And where I didn’t even glance up at the hockey highlights on the TV in the waiting room of the pediatrician’s office in 2010, I currently have the Center Ice package.

Do you know how much hockey I get to watch? I get to watch ALL the hockey.

How I got from there to here and what it has to do with that five year old picture of me is where the complicated part comes in. Holding open the door for all that complication is another picture of me: this one from March, again, but 2013.

Gus and Sasha on a hospital bed during chemo treatment

March 8, 2013 – Children’s Hospital, blood and platelet transfusions, Chemo Round 3 – Credit: Sasha Davis

It’s remarkable how three years and your child’s fight with brain cancer can change you, isn’t it?

On October 1st of 2012, my life came to a screeching halt while I stood next to my husband as a very kind pediatric neuro-oncologist scrolled down through an MRI of my child’s brain, and I watched the monster of my nightmares appear. Posterior fossa. Fourth ventricle. Hydrocephalus.


On October 5th, they took it out.

Then everything blurs over in the rush of treatment. We were living in fast forward – recovery, treatment plan, sign on for this study, have this surgery, two months of radiation, have a birthday, have another surgery, have another birthday, start chemo…finish chemo. There was a lot of awful in between starting chemo and finishing.

He finished chemotherapy at the end of March 2013 – the 20th, in fact –  just a couple weeks after that picture was taken. Six months from discovery to finish. Before we’d even fully processed the reality of brain cancer in our three year old, it was all over (and he’d turned four). Nothing was left but recovering: letting his body get back to normal, letting his immune system recover, his hair grow back in, his stamina and strength return.

Nothing to do but sit around and watch a whole lot of television for a few months.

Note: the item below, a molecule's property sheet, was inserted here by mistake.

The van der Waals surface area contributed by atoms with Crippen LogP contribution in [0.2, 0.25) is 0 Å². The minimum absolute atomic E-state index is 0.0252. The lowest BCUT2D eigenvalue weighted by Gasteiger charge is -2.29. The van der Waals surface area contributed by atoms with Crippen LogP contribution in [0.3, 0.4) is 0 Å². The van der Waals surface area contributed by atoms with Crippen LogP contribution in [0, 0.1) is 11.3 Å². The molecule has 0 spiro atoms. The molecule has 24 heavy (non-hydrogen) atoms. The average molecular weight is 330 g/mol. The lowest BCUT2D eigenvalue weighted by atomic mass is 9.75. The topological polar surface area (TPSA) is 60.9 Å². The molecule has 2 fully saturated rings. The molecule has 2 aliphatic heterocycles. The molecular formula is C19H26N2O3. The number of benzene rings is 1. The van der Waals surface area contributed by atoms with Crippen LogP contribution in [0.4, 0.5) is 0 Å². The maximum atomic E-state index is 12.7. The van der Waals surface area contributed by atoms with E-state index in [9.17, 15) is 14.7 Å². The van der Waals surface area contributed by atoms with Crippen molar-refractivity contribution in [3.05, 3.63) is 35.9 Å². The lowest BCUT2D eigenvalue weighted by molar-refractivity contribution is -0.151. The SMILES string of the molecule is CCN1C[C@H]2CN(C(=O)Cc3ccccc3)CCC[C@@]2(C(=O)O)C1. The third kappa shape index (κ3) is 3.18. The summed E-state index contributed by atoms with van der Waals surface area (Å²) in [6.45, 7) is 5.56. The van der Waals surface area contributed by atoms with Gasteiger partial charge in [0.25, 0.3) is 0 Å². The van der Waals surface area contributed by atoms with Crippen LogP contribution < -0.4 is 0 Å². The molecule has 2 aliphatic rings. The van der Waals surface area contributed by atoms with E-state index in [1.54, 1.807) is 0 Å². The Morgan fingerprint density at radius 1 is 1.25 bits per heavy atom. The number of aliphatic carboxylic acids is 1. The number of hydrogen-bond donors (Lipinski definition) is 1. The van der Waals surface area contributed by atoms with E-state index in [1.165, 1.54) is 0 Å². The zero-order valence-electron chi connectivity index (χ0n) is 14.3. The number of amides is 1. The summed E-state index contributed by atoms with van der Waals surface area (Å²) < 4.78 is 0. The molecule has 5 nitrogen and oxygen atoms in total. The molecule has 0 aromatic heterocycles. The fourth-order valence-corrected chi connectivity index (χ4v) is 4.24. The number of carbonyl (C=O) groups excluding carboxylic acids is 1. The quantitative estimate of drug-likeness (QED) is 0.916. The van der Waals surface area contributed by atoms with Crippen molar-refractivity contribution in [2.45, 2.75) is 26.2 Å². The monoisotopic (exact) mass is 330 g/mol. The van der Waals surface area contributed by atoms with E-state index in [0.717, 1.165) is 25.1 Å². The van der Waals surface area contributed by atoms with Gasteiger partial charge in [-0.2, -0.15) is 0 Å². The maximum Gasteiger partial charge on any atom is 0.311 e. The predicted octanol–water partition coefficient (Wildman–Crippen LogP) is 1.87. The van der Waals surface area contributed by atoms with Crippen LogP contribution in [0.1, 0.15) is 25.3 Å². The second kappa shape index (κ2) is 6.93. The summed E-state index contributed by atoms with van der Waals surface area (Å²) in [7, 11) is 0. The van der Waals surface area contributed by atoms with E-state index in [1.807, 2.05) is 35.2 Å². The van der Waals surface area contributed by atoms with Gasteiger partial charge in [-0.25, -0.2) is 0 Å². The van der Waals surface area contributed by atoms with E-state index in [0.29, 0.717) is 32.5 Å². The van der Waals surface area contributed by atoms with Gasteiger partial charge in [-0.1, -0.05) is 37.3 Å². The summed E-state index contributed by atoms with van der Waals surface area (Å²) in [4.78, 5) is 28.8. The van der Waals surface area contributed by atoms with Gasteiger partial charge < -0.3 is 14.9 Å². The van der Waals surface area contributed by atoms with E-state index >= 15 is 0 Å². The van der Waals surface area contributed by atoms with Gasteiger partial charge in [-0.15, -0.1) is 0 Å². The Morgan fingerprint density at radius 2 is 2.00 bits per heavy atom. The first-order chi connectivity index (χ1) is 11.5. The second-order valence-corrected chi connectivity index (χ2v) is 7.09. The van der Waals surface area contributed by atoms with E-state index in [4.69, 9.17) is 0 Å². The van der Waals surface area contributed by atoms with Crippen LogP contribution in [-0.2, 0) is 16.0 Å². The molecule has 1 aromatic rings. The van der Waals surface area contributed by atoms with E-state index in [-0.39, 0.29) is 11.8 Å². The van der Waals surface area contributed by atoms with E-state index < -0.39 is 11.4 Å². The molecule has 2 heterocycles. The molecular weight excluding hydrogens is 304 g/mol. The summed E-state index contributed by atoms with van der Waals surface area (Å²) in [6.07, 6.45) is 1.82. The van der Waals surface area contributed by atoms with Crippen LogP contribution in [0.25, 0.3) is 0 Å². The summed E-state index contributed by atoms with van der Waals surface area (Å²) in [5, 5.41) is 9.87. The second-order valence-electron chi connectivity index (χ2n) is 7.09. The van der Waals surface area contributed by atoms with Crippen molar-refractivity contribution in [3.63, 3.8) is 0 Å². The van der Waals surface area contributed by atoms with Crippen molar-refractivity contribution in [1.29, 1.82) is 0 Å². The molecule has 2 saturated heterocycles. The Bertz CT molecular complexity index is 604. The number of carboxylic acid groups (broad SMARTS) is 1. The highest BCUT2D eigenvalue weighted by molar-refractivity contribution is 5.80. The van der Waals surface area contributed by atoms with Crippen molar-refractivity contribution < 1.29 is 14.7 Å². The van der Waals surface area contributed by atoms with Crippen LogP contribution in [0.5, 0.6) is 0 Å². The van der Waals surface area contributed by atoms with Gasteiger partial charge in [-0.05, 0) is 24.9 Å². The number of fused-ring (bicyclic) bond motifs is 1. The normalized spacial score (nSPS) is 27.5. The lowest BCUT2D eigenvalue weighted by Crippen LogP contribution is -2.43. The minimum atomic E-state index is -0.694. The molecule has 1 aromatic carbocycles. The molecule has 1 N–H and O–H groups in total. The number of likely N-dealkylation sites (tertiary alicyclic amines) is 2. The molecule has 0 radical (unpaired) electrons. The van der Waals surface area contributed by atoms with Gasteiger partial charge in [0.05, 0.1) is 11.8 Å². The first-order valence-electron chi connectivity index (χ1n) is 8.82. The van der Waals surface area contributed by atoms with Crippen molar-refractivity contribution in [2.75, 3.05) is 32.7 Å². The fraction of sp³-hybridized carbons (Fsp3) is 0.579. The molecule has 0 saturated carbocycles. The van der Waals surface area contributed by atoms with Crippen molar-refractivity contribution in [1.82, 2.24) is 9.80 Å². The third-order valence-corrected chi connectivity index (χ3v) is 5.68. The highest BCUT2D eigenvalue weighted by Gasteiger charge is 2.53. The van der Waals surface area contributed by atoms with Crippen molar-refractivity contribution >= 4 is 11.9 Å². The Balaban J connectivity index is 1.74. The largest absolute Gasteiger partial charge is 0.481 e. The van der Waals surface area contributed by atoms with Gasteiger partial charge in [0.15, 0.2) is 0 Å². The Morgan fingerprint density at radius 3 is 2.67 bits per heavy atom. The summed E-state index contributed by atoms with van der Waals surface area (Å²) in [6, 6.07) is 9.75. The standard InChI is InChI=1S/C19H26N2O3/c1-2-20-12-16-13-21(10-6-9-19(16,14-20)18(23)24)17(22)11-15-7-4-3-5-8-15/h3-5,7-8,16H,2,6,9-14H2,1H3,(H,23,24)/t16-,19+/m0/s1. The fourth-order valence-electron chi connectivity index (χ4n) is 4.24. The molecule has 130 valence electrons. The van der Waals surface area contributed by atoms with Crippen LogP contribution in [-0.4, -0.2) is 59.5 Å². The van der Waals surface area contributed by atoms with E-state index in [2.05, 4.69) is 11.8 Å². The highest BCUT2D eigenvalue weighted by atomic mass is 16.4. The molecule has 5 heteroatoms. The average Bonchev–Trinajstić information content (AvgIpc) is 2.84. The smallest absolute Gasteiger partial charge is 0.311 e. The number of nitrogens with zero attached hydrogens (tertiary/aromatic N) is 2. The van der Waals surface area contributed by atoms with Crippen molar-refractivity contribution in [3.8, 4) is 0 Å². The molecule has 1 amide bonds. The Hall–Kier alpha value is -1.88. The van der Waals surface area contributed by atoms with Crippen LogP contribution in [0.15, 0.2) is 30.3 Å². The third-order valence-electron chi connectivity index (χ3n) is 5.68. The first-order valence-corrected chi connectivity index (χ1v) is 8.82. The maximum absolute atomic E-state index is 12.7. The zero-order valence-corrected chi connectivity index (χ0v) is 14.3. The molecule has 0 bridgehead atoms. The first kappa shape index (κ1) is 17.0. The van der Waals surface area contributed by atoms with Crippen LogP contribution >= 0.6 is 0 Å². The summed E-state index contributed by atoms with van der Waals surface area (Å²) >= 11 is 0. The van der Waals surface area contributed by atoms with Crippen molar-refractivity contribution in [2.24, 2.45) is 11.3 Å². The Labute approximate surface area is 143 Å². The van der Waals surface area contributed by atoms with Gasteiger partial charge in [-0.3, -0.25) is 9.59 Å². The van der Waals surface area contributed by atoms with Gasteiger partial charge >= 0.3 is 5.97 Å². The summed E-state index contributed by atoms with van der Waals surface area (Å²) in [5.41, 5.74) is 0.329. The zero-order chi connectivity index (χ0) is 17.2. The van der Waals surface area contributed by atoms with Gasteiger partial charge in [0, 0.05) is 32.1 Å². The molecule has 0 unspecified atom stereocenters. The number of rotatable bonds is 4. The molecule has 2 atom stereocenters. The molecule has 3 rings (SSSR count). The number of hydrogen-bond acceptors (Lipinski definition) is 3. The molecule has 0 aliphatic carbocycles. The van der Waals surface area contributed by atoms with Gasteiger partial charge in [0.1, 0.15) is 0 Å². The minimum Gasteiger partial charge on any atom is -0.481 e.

If you’re a hockey fan, you’ve already figured out the end of this story.

The 2012-2013 season is rather more appropriately called the 2013 season. What should have been a typical start to the season in October was instead the general nightmare of any sports fan. The man everybody loves to boo was presiding over yet another lockout. Beloved players were out of the country playing wherever they were wanted, Jonathan Toews was looking even more serious than usual, and Sidney Crosby was showing up at street hockey games when not wearing the hell out of a suit while trying to look like he wasn’t grinding his teeth in close proximity to Bettman. The guys who hadn’t left were pulling together private practices, seemingly every man in the league doing what he could to keep his edge, keep his training, keep his feet on the ice until the lockout ended and everybody could go back to work.

I, of course, was spending every day at the hospital with my three year old while he had radiation. My lockout was not like your lockout, and I was not paying attention.

The circle of friends I socialized with online were, however, and they talked about it. A lot.

When the season finally got its terribly late start, my twitter feed EXPLODED. We were just trying to survive our first week of chemo, but it meant I was sitting by a hospital bed for eight hours a day, and that left a lot of time for Twitter. There was no way I could have missed it. I looked around my little world on the internet, bemused, recalling that forever-ago day I first watched the Chicago Blackhawks play.

Finally, I started to pay attention. Suddenly I had women on all sides chatting casually about hockey. It was eye-opening in the best ways. I felt like I’d found my home.

I began consuming everything made available to me – player bios, team summaries, stats, rule changes, the hilarious and embarrassing promotional videos the teams’ PR people cooked up, and the oughta-be-illegal photo-shoots of the league’s hottest players.

Hockey, when surrounded by women, is a full-package experience. If you haven’t picked a favorite team yet, they will woo you to theirs. If you can’t even name three of the players, they will teach you – with stats, funny interviews, trade history, and a carefully cultivated collection of scoring highlights and mullet-free pictures.

The Blackhawks were off to a record setting start to their truncated season. Given my general leanings to be fond of them as the first team I ever cared about, it’s unsurprising that a lot of my focus fell to them. The oft-cited and long-running story of Kane-and-Toews was entertaining all on its own, but then I actually got to watch them play.

In hi-def.

My mind was blown.

I’d also had the misfortune to miss the beginning of Crosby’s career, but similarly (more-so, let’s be honest) there was no lack in coverage to get me caught up. I badly needed a distraction, and the NHL gave it to me in the form of a player who moves on ice like he’s made of magic.